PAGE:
A. suum L3 viability assay

Eosinophils from 1 animal were seeded at 2.106/ml in 100 µl in a 96 well plate in RPMI supplemented with 50 u/ml penicillin, 50 µg/ml streptomycin and 2 mM glutamine. L3 larvae were added at 100 per well, with or without serum pooled from 5 uninfected naïve or 5 immune pigs at a final concentration of 1/100. After 16 h of incubation, viability of L3 larvae was assessed morphologically. Curled up or moving larvae were considered alive, while immobile, straight larvae were considered dead. Viability was expressed as the number of live larvae to the total number of larvae. Every condition was assessed in triplicate with eosinophils from 2 different animals. Negative control conditions consisted of medium without eosinophils.

Viability was also tested using an MTT assay as previously described [17]. Briefly, eosinophils were seeded at 2.106/ml in a 96 well plate in 100 µl RPMI supplemented with 50 u/ml penicillin, 50 µg/ml streptomycin and 2 mM glutamine. 100 L3 larvae were added per well with or without serum pooled from 5 naïve or 5 immune pigs at a final concentration of 1/100. MTT was added at a final concentration of 1 mg/ml. After 3 h of incubation at 37°C and 5% CO2, larvae were collected, washed and transferred to DMSO. After 1 hour the plate was read at 562 nm. Every condition was tested in triplicate.

Statistical analysis

For statistical analysis, GraphPad Prism software (v5.0c) was used. Unpaired student t-tests were used to test differences between immune and naïve animals. The data collected from each group in the degranulation and viability assays were compared by analysis of variance (ANOVA) using the SPSS v20.0 software package.

Results

Parasitological data

The infection protocol and worm counts are summarized in Table 1. Pigs in group 1 were immunized for 14 weeks with 100 eggs/day. The average EPG at 14 weeks was 4008 (range 50-11050). The animals were dewormed and then challenged with 5000 eggs. Worm counts at 14 days post challenge were compared to naïve animals receiving only anthelmintic treatment and the challenge infection (group 2). Immune pigs had a 99,7% reduction in the number of larvae that can migrate through the body and reach the small intestine compared to naïve pigs from group 2 (8±4 in immune group versus 2333±496 in naïve group).

Cellular parameters associated with immunity

Caecal tissue was collected from naïve and immune animals 24 hours post challenge. Eosinophils, goblet cells, macrophages and mast cells were quantified and results are shown in Figure 1. The major effect was seen for eosinophils, with a significant almost 10-fold increase in mucosal eosinophils (p<0,001) in the immune animals. There was also a modest increase in goblet cells in immune animals (p<0,05). In addition, mast cells seemed to be specifically recruited to the submucosa and muscularis layers of the caecum (p<0,05) of immune animals. No significant difference was observed for the number of macrophages between naïve and immune animals.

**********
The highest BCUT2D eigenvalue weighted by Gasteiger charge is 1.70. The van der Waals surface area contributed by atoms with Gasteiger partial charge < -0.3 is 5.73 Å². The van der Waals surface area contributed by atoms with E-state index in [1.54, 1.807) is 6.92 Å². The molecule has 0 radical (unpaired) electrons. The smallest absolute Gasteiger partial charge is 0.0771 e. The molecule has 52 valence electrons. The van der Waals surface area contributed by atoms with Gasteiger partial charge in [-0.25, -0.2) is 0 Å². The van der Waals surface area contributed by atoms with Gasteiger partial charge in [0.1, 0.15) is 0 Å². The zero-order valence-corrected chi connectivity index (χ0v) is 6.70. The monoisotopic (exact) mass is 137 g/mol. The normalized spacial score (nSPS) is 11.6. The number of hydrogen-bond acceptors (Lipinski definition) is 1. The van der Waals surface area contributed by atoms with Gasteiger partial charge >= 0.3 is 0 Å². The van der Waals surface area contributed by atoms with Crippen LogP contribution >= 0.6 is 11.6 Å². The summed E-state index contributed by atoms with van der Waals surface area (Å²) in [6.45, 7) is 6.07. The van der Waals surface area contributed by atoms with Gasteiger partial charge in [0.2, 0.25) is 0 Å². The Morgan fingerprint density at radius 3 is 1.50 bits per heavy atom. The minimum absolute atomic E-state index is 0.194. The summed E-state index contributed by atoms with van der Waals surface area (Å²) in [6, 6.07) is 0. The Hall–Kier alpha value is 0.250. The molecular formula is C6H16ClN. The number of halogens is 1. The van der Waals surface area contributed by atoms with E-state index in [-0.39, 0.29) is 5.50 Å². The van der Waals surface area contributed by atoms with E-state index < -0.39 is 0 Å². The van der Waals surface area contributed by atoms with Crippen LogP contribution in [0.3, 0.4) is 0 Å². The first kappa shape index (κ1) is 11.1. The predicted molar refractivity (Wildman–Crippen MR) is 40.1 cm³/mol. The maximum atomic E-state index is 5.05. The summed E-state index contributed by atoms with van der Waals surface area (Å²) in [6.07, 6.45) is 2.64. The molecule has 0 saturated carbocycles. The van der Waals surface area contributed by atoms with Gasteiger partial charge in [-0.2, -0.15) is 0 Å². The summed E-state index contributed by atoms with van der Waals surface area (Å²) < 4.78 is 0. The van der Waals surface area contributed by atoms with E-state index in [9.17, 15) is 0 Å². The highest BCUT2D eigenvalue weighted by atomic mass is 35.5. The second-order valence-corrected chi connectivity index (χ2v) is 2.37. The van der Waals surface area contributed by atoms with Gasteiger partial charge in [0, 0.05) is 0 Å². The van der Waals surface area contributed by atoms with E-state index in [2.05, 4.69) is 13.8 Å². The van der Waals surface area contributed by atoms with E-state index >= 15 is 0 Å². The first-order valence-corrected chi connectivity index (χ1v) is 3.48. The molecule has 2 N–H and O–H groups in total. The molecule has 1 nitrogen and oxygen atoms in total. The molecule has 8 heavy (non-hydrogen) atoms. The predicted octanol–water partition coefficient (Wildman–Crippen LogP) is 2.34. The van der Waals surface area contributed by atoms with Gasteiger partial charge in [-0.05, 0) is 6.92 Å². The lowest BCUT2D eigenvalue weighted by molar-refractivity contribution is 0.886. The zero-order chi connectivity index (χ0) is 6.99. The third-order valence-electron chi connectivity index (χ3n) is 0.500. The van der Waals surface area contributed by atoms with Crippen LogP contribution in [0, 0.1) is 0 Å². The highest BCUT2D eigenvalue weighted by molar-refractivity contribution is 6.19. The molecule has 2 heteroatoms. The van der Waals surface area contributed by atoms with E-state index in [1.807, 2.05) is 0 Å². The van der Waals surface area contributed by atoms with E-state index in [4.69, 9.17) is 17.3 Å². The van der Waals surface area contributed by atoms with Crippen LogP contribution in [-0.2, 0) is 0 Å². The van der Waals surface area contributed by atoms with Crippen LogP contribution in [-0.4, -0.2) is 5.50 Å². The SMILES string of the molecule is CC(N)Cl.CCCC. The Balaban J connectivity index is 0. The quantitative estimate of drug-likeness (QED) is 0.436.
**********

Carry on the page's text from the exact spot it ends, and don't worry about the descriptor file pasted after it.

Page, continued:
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Figure 1. Eosinophil, macrophage, goblet cell and mast cell counts in the caecum of naïve and immune animals.

Results are shown as average + SD. n.s.: not significant.

doi:10.1371/journal.pntd.0002138.g001

RNA transcription profile

The outcome of the qRT-PCR analyses is shown in Table 2. Significantly higher transcription levels for c3 (complement factor 3), ccl11 (Eotaxin), ccr3, epx (Eosinophil peroxidase), gata3, il5, il12b, il13 and retnlb (Resistin Like Beta) were detected in the caecum of immune animals, whereas muc5ac (mucin 5AC) was significantly down regulated in immune animals compared to naïve ones. No significant differences were observed for the other genes analyzed.

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Table 2. RNA transcription profile of the caecum.

doi:10.1371/journal.pntd.0002138.t002

Eosinophil ROS production in response to A. suum

To investigate if eosinophils degranulated in the presence of infective L3 larvae, reactive oxygen species (ROS) release was measured in the medium for 2 hours following the addition of larvae to purified eosinophil cultures (Figure 2). Eosinophils or larvae alone with serum did not induce ROS release and eosinophils did not degranulate when larvae were added in the absence of serum. However, when serum from either immunized or naïve animals was added together with the L3 larvae, eosinophils released ROS in the medium. The release of ROS was proportional to the amount of larvae added. Heat-inactivation of serum reduced the amount of ROS release.

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Figure 2. Eosinophil ROS production in response to direct contact with infective larvae.